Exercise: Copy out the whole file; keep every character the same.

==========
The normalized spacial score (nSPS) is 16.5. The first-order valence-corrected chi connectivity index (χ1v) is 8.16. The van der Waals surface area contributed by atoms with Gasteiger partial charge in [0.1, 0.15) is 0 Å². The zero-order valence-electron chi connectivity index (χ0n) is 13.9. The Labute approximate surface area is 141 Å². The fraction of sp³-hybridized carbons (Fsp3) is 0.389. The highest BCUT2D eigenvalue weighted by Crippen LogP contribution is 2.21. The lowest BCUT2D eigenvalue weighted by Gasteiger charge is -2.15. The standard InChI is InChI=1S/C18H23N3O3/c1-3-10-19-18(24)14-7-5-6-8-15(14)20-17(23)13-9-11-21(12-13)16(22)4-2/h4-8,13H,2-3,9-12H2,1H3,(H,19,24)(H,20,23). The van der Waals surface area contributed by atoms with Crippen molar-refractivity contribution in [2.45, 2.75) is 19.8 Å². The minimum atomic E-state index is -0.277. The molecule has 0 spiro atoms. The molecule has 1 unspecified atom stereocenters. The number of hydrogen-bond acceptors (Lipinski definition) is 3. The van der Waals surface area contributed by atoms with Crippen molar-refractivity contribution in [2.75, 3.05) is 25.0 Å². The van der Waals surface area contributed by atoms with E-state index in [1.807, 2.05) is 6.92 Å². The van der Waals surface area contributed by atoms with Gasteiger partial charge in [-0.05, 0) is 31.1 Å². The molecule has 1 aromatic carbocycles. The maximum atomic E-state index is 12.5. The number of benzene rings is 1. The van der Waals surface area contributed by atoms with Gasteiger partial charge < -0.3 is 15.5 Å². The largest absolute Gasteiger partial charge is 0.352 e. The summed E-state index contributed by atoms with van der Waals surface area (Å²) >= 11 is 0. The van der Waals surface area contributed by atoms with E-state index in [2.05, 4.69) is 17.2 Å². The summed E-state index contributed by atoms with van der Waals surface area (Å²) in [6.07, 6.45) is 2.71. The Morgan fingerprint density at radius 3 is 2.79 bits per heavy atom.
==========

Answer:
The normalized spacial score (nSPS) is 16.5. The first-order valence-corrected chi connectivity index (χ1v) is 8.16. The van der Waals surface area contributed by atoms with Gasteiger partial charge in [0.1, 0.15) is 0 Å². The zero-order valence-electron chi connectivity index (χ0n) is 13.9. The Labute approximate surface area is 141 Å². The fraction of sp³-hybridized carbons (Fsp3) is 0.389. The highest BCUT2D eigenvalue weighted by Crippen LogP contribution is 2.21. The lowest BCUT2D eigenvalue weighted by Gasteiger charge is -2.15. The standard InChI is InChI=1S/C18H23N3O3/c1-3-10-19-18(24)14-7-5-6-8-15(14)20-17(23)13-9-11-21(12-13)16(22)4-2/h4-8,13H,2-3,9-12H2,1H3,(H,19,24)(H,20,23). The van der Waals surface area contributed by atoms with Crippen molar-refractivity contribution in [2.45, 2.75) is 19.8 Å². The minimum atomic E-state index is -0.277. The molecule has 0 spiro atoms. The molecule has 1 unspecified atom stereocenters. The number of hydrogen-bond acceptors (Lipinski definition) is 3. The van der Waals surface area contributed by atoms with Crippen molar-refractivity contribution in [2.75, 3.05) is 25.0 Å². The van der Waals surface area contributed by atoms with E-state index in [1.807, 2.05) is 6.92 Å². The van der Waals surface area contributed by atoms with Gasteiger partial charge in [-0.05, 0) is 31.1 Å². The molecule has 1 aromatic carbocycles. The maximum atomic E-state index is 12.5. The number of benzene rings is 1. The van der Waals surface area contributed by atoms with Gasteiger partial charge < -0.3 is 15.5 Å². The largest absolute Gasteiger partial charge is 0.352 e. The summed E-state index contributed by atoms with van der Waals surface area (Å²) >= 11 is 0. The van der Waals surface area contributed by atoms with E-state index in [2.05, 4.69) is 17.2 Å². The summed E-state index contributed by atoms with van der Waals surface area (Å²) in [6.07, 6.45) is 2.71. The Morgan fingerprint density at radius 3 is 2.79 bits per heavy atom.